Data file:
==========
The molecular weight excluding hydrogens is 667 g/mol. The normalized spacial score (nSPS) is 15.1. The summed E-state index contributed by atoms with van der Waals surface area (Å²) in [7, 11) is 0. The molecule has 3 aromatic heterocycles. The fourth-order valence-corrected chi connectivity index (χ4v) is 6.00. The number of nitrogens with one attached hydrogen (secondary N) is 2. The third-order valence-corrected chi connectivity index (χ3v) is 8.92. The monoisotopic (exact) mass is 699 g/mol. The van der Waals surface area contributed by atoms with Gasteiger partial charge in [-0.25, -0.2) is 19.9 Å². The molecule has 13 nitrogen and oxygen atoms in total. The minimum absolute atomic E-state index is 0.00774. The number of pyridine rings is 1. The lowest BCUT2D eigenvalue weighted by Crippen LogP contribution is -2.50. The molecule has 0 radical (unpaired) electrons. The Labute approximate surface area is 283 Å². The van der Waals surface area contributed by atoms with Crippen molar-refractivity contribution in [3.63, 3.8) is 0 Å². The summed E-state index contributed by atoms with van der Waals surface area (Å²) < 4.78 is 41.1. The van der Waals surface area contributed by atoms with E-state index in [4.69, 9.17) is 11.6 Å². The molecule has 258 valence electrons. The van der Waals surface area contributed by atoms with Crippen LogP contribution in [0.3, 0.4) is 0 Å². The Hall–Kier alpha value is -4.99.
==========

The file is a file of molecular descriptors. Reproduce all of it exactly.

The molecular weight excluding hydrogens is 667 g/mol. The normalized spacial score (nSPS) is 15.1. The summed E-state index contributed by atoms with van der Waals surface area (Å²) in [7, 11) is 0. The molecule has 3 aromatic heterocycles. The fourth-order valence-corrected chi connectivity index (χ4v) is 6.00. The number of nitrogens with one attached hydrogen (secondary N) is 2. The third-order valence-corrected chi connectivity index (χ3v) is 8.92. The monoisotopic (exact) mass is 699 g/mol. The van der Waals surface area contributed by atoms with Gasteiger partial charge in [-0.25, -0.2) is 19.9 Å². The molecule has 13 nitrogen and oxygen atoms in total. The minimum absolute atomic E-state index is 0.00774. The number of pyridine rings is 1. The lowest BCUT2D eigenvalue weighted by Crippen LogP contribution is -2.50. The molecule has 0 radical (unpaired) electrons. The Labute approximate surface area is 283 Å². The van der Waals surface area contributed by atoms with Crippen molar-refractivity contribution in [3.63, 3.8) is 0 Å². The summed E-state index contributed by atoms with van der Waals surface area (Å²) < 4.78 is 41.1. The van der Waals surface area contributed by atoms with E-state index in [4.69, 9.17) is 11.6 Å². The molecule has 258 valence electrons. The van der Waals surface area contributed by atoms with Crippen LogP contribution in [0.3, 0.4) is 0 Å². The Hall–Kier alpha value is -4.99.